“And [God] will answer them, ‘Truly, I say to you, as you did it to one of the least of these my brothers, you did it to me.'”
Everywhere I turn today, there seems to be another image or story of the COVID-19 pandemic. Some giving information, others inciting fear; some encouraging others, and still others executing judgement. We are bombarded by this wave of information, be it good or bad, continuously. Something I haven’t really heard much about, is privilege.
I’ve had so many turn their noses up at me for talking about this, or shutting me down with arguments and projected frustrations–and that’s okay. When things are uncomfortable for us, especially during trying times, we lash out to protect our own sanity. I’m guilty of this, too, all too often. It’s hard to listen to opposing views. It’s hard for me to listen to anything, really, that might (in my perception) threaten the way that I think or live in the world. I hate change. Yet, things need to be addressed and looked at honestly–and this is a human privilege that we all execute. However, there is another form of privilege that I see so prevalently in my community.
The people I serve live in poverty. Many are migrants and immigrants who work in agriculture (a huge industry in SouthWest Florida). These are people who are considered essential–waking up before the sun every day, working until the sun disappears, all to allow us access to food and beverages on our tables. These people, my people, are still largely invisible, however.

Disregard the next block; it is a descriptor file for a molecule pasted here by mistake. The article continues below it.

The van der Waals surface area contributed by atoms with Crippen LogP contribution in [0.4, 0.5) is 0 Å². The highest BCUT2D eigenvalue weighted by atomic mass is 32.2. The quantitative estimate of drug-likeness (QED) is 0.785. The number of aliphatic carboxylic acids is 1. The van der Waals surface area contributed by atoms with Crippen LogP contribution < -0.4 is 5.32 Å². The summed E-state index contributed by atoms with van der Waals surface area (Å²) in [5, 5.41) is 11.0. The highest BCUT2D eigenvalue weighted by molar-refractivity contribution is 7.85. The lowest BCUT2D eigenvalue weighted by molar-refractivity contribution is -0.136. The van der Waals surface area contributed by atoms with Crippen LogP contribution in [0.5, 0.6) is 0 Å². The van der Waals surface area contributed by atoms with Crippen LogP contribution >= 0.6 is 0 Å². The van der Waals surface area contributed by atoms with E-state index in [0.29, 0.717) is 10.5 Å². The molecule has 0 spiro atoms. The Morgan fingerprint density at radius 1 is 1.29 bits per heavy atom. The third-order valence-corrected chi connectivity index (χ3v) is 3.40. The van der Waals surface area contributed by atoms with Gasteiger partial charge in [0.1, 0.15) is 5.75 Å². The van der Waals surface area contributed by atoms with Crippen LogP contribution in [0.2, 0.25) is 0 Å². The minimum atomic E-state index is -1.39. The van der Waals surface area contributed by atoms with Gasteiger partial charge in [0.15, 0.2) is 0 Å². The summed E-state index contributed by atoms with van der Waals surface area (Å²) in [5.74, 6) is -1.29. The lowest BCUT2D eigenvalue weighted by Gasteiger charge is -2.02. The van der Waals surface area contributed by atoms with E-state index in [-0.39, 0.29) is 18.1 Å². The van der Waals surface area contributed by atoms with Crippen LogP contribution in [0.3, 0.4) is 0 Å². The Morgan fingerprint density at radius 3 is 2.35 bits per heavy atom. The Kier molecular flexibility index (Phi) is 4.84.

So many of us are working from home where we continue to get our normal paychecks. We still have our health insurance. Many health insurance providers have even waived charges for services related to COVID-19, including my own insurance. But there are others beneath the surface of this pandemic. Families with one financial provider, who may not be documented, waking up every day to go to work in the fields or in construction–putting their lives and health, as well as the lives and health of their families at risk. This stress is enough to break a person, but add it on to the stress of fearing deportation, working almost non-stop and still not being able to provide enough for your families, and fearing any illness that may mean the accumulation of medical bills–that’s, at the very least, a psychological death sentence.
Jesus speaks of these people–the poor, the lonely, the outcast of society. He speaks of giving them food, and drink, and simply his presence, and he asks us to do the same. Not only does he bring our attention to this, but he tells us that whatever we do, or do not do, for “the least of these [my] brothers, you [do] to me.” Jesus invites us not to forget the marginalized, but to build them up! To keep them before our eyes! Jesus asks us to share our resources, our presence, and heart space with them, because in loving our neighbor we are loving God.
I invite you to join me in these questions: What can I do to provide for these, our brothers and sisters? How can I stand with them, safely and healthily, and help their cross not to be too heavy? How can I be a minister of Christ’s presence in the midst of fear and anxiety, and how can I see the face of God in those society pushes to the sides and judges as a burden?
Jesus said whatever we do to the least of our brothers and sisters, we do to him. If we believe that, and if we claimed to be his people, how are we treating Jesus right now?